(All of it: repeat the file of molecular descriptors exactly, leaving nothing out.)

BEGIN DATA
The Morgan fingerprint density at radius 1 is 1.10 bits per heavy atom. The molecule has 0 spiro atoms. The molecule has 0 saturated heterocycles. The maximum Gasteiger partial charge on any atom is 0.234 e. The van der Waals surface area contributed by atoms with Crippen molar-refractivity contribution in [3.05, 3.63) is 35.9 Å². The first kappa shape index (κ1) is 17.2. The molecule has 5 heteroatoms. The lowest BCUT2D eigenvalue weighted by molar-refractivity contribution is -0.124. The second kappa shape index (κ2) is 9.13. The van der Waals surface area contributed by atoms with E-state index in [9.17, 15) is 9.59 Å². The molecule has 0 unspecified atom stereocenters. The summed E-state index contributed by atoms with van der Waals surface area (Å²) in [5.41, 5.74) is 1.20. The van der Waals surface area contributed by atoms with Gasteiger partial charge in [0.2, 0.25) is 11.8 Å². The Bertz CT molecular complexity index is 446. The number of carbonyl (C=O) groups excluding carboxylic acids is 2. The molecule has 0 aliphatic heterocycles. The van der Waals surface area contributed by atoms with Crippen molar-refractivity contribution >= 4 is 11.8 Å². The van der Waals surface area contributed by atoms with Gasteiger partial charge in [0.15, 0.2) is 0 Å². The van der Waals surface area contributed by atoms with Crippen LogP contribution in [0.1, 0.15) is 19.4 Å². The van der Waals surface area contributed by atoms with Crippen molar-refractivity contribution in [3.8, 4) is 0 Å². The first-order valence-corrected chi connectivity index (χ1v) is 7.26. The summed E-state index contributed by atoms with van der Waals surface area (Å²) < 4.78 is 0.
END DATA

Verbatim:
The Morgan fingerprint density at radius 1 is 1.10 bits per heavy atom. The molecule has 0 spiro atoms. The molecule has 0 saturated heterocycles. The maximum Gasteiger partial charge on any atom is 0.234 e. The van der Waals surface area contributed by atoms with Crippen molar-refractivity contribution in [3.05, 3.63) is 35.9 Å². The first kappa shape index (κ1) is 17.2. The molecule has 5 heteroatoms. The lowest BCUT2D eigenvalue weighted by molar-refractivity contribution is -0.124. The second kappa shape index (κ2) is 9.13. The van der Waals surface area contributed by atoms with E-state index in [9.17, 15) is 9.59 Å². The molecule has 0 unspecified atom stereocenters. The summed E-state index contributed by atoms with van der Waals surface area (Å²) in [5.41, 5.74) is 1.20. The van der Waals surface area contributed by atoms with Gasteiger partial charge in [0.2, 0.25) is 11.8 Å². The Bertz CT molecular complexity index is 446. The number of carbonyl (C=O) groups excluding carboxylic acids is 2. The molecule has 0 aliphatic heterocycles. The van der Waals surface area contributed by atoms with Crippen molar-refractivity contribution >= 4 is 11.8 Å². The van der Waals surface area contributed by atoms with Gasteiger partial charge in [0.15, 0.2) is 0 Å². The van der Waals surface area contributed by atoms with Crippen LogP contribution in [0.1, 0.15) is 19.4 Å². The van der Waals surface area contributed by atoms with Crippen molar-refractivity contribution in [3.8, 4) is 0 Å². The first-order valence-corrected chi connectivity index (χ1v) is 7.26. The summed E-state index contributed by atoms with van der Waals surface area (Å²) < 4.78 is 0.